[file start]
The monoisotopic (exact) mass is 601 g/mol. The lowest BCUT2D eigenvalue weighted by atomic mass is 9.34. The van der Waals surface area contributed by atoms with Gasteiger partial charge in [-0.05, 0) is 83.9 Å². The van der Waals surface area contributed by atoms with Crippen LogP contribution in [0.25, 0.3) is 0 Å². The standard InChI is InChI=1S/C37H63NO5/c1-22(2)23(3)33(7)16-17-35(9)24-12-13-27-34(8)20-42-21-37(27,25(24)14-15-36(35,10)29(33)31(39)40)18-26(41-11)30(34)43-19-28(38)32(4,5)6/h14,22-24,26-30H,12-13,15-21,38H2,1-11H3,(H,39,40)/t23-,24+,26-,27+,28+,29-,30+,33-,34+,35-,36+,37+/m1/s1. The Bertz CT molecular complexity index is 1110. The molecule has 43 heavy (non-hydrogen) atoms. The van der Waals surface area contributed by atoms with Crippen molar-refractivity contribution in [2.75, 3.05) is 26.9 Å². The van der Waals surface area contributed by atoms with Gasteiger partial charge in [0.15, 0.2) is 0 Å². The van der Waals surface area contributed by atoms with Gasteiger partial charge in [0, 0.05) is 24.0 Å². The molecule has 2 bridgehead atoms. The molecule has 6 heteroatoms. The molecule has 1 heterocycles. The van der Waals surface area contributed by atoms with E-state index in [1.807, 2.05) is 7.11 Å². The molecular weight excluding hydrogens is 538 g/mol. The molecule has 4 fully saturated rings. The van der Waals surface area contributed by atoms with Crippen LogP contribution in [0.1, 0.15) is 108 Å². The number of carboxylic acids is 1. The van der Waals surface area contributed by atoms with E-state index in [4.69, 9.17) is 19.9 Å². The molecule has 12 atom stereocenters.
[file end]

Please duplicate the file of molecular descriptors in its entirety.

The monoisotopic (exact) mass is 601 g/mol. The lowest BCUT2D eigenvalue weighted by atomic mass is 9.34. The van der Waals surface area contributed by atoms with Gasteiger partial charge in [-0.05, 0) is 83.9 Å². The van der Waals surface area contributed by atoms with Crippen LogP contribution in [0.25, 0.3) is 0 Å². The standard InChI is InChI=1S/C37H63NO5/c1-22(2)23(3)33(7)16-17-35(9)24-12-13-27-34(8)20-42-21-37(27,25(24)14-15-36(35,10)29(33)31(39)40)18-26(41-11)30(34)43-19-28(38)32(4,5)6/h14,22-24,26-30H,12-13,15-21,38H2,1-11H3,(H,39,40)/t23-,24+,26-,27+,28+,29-,30+,33-,34+,35-,36+,37+/m1/s1. The Bertz CT molecular complexity index is 1110. The molecule has 43 heavy (non-hydrogen) atoms. The van der Waals surface area contributed by atoms with Crippen molar-refractivity contribution in [2.75, 3.05) is 26.9 Å². The van der Waals surface area contributed by atoms with Gasteiger partial charge in [0.15, 0.2) is 0 Å². The van der Waals surface area contributed by atoms with Gasteiger partial charge in [0, 0.05) is 24.0 Å². The molecule has 2 bridgehead atoms. The molecule has 6 heteroatoms. The molecule has 1 heterocycles. The van der Waals surface area contributed by atoms with E-state index in [1.807, 2.05) is 7.11 Å². The molecular weight excluding hydrogens is 538 g/mol. The molecule has 4 fully saturated rings. The van der Waals surface area contributed by atoms with Crippen LogP contribution in [0.1, 0.15) is 108 Å². The number of carboxylic acids is 1. The van der Waals surface area contributed by atoms with E-state index in [4.69, 9.17) is 19.9 Å². The molecule has 12 atom stereocenters.